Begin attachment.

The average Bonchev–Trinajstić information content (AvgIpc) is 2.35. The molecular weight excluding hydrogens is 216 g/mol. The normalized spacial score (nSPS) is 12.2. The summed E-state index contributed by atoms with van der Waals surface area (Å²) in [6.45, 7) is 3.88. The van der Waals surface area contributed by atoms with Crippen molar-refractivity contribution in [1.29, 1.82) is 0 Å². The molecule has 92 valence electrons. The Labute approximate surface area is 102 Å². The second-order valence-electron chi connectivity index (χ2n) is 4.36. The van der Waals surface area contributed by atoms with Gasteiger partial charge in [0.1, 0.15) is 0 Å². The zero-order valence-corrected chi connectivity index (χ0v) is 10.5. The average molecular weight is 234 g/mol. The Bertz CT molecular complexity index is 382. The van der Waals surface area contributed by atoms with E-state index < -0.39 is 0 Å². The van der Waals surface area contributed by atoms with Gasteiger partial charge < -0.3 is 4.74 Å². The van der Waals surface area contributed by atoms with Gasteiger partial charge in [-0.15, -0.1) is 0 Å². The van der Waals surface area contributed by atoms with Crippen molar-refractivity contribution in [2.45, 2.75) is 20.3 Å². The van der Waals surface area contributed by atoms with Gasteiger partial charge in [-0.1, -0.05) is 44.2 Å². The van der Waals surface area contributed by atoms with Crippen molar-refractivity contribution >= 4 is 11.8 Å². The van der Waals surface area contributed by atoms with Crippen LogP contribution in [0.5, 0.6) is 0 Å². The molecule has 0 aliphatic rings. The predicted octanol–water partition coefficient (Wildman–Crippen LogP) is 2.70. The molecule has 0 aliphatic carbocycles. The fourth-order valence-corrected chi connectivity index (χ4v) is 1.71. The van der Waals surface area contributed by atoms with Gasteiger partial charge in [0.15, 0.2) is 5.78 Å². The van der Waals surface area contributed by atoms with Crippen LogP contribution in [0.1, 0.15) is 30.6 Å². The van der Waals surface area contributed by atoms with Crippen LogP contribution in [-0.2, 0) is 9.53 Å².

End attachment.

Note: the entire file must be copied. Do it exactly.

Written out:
The average Bonchev–Trinajstić information content (AvgIpc) is 2.35. The molecular weight excluding hydrogens is 216 g/mol. The normalized spacial score (nSPS) is 12.2. The summed E-state index contributed by atoms with van der Waals surface area (Å²) in [6.45, 7) is 3.88. The van der Waals surface area contributed by atoms with Crippen molar-refractivity contribution in [1.29, 1.82) is 0 Å². The molecule has 92 valence electrons. The Labute approximate surface area is 102 Å². The second-order valence-electron chi connectivity index (χ2n) is 4.36. The van der Waals surface area contributed by atoms with Gasteiger partial charge in [0.1, 0.15) is 0 Å². The zero-order valence-corrected chi connectivity index (χ0v) is 10.5. The average molecular weight is 234 g/mol. The Bertz CT molecular complexity index is 382. The van der Waals surface area contributed by atoms with E-state index < -0.39 is 0 Å². The van der Waals surface area contributed by atoms with Gasteiger partial charge < -0.3 is 4.74 Å². The van der Waals surface area contributed by atoms with Gasteiger partial charge in [-0.15, -0.1) is 0 Å². The van der Waals surface area contributed by atoms with Crippen molar-refractivity contribution in [2.45, 2.75) is 20.3 Å². The van der Waals surface area contributed by atoms with Gasteiger partial charge in [-0.1, -0.05) is 44.2 Å². The van der Waals surface area contributed by atoms with Crippen molar-refractivity contribution >= 4 is 11.8 Å². The van der Waals surface area contributed by atoms with Crippen LogP contribution in [0.5, 0.6) is 0 Å². The molecule has 0 aliphatic rings. The predicted octanol–water partition coefficient (Wildman–Crippen LogP) is 2.70. The molecule has 0 aliphatic carbocycles. The fourth-order valence-corrected chi connectivity index (χ4v) is 1.71. The van der Waals surface area contributed by atoms with Gasteiger partial charge in [0.15, 0.2) is 5.78 Å². The van der Waals surface area contributed by atoms with Crippen LogP contribution in [0.1, 0.15) is 30.6 Å². The van der Waals surface area contributed by atoms with Crippen LogP contribution in [-0.2, 0) is 9.53 Å².